How a stronger brain will give you a stronger heart

September 28, 2015

Continuing to be mentally active can help stave off cognitive decline and reduce your risk of dementia. In fact, mental exercise, just like physical exercise, seems to be protective. But did you know that exercising your mental muscle helps stave off cardiovascular disease?

How a stronger brain will give you a stronger heart

Know your facts

  • Scientists know that people whose mental function declines as they get older have a higher risk of coronary artery disease.
  • But until recently, it was not clear whether the same mechanism — atherosclerosis — underlies both heart attack risk and reduction in cognitive ability.
  • Now researchers from Britain's University of Bristol have a possible answer. They studied data from more than 11,000 people born in the United Kingdom in the early 1950s, whose intelligence was measured at the ages of seven, nine and 11 and who were followed into adulthood.
  • The study strongly suggests that keeping your brain agile in adulthood has a greater effect on your cardiovascular health than anything in your background, and is a further key to avoiding heart attacks and strokes.
  • Keeping your brain agile by giving it plenty to do could help stave off cardiovascular and cerebrovascular disease.

Mind over matter

  • Your brain might have even more sway over your cardiovascular health. The healthier you believe yourself to be, the less likely you are to die prematurely — no matter how healthy you actually are.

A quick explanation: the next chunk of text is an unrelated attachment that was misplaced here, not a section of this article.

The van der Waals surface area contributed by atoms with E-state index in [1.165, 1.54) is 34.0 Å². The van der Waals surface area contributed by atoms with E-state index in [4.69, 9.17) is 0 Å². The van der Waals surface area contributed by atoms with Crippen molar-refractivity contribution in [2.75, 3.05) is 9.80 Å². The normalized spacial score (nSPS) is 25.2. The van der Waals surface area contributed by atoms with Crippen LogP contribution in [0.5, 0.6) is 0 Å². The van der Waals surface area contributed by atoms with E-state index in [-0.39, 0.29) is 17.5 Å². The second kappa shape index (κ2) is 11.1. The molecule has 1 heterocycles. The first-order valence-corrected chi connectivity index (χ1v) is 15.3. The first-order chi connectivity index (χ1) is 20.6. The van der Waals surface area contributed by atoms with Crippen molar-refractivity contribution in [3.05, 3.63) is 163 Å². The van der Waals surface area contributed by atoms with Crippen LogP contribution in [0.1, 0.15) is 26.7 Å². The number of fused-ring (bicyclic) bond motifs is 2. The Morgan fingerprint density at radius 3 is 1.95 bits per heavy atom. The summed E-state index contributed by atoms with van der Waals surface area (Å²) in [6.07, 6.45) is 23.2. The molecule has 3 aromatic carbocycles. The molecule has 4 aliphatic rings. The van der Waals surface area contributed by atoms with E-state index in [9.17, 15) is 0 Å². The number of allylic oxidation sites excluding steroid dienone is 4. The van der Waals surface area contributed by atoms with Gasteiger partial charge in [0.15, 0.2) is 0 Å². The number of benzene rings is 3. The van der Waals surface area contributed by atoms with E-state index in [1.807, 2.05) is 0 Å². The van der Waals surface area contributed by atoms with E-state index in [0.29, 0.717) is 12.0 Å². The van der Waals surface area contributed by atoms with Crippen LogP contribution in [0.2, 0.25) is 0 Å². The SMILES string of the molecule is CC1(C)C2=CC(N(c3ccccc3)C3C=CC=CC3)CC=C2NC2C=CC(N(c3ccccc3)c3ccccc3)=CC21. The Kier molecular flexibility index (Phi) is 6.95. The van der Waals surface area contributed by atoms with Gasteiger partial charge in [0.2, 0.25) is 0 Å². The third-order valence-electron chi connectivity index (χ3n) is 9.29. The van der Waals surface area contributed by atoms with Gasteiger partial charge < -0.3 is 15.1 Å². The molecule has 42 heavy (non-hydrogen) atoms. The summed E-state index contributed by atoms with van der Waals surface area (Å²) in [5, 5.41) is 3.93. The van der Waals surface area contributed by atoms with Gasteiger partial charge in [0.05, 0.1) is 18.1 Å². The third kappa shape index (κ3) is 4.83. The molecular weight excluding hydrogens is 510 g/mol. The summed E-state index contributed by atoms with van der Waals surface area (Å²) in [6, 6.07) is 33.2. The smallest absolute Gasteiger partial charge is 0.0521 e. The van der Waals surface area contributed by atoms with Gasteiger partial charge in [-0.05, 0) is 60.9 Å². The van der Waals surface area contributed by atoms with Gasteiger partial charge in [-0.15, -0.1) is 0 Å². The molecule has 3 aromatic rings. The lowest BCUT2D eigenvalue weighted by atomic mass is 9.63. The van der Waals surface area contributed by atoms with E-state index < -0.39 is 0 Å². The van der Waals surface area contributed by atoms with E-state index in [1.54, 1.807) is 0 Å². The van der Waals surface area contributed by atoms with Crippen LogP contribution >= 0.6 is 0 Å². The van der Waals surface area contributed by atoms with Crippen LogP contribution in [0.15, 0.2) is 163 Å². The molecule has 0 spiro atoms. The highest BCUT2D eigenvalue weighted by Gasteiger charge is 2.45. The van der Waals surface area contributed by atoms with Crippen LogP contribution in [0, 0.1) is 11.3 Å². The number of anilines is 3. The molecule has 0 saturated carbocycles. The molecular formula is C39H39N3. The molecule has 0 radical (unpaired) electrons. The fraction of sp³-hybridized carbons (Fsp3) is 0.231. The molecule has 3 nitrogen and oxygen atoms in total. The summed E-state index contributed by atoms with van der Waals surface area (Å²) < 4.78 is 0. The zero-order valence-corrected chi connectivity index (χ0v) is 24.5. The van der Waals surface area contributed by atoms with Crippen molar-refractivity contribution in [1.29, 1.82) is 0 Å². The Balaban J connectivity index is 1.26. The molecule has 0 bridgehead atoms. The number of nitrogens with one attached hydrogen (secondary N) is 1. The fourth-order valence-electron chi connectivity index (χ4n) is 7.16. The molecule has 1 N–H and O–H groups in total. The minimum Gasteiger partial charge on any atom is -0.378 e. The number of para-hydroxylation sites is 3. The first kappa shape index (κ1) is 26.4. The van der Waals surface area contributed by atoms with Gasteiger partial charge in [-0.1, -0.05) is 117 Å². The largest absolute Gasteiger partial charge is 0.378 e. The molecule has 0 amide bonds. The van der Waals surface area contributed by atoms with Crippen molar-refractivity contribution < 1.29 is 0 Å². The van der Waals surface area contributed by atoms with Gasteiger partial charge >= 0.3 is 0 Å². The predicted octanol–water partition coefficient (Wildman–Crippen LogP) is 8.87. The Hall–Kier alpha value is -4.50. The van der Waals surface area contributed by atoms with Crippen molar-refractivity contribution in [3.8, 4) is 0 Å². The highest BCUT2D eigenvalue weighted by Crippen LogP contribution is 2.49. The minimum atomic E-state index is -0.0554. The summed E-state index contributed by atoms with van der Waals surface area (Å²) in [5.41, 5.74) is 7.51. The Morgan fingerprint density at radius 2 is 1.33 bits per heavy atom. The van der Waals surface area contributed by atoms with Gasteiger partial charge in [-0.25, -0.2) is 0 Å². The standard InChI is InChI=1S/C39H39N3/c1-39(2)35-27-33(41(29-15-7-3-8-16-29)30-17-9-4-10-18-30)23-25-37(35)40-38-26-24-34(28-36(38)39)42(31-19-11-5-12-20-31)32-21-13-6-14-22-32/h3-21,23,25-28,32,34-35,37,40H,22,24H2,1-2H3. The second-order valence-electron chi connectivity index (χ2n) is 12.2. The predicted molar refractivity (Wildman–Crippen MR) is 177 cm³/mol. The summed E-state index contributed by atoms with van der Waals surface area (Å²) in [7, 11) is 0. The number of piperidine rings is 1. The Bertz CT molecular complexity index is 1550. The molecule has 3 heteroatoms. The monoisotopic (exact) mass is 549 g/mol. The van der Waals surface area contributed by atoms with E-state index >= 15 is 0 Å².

• One of the earliest studies to highlight this phenomenon used data from a survey of 7,000 older people in California in 1965, and compared their own reports on their health with mortality levels over the next nine years.
  • Men who initially reported their health as "poor" were more than twice as likely to have died as those who said their health was "excellent," even after the data had been adjusted to take account of age, physical health status, health practices, health relative to people of the same age, income, level of education, social and psychological factors.
  • The outcome for women was even more startling. Women who saw themselves as being in poor health were more than five times as likely to die as those who thought they were healthy, irrespective of their actual health status.
  • Other research has demonstrated that men who believe themselves to be at lower-than-average risk of cardiovascular disease actually had a three-fold lower risk of death from heart attacks and strokes over the following 15 years, even though almost half of them would have been classified medically as being at high or very high risk.
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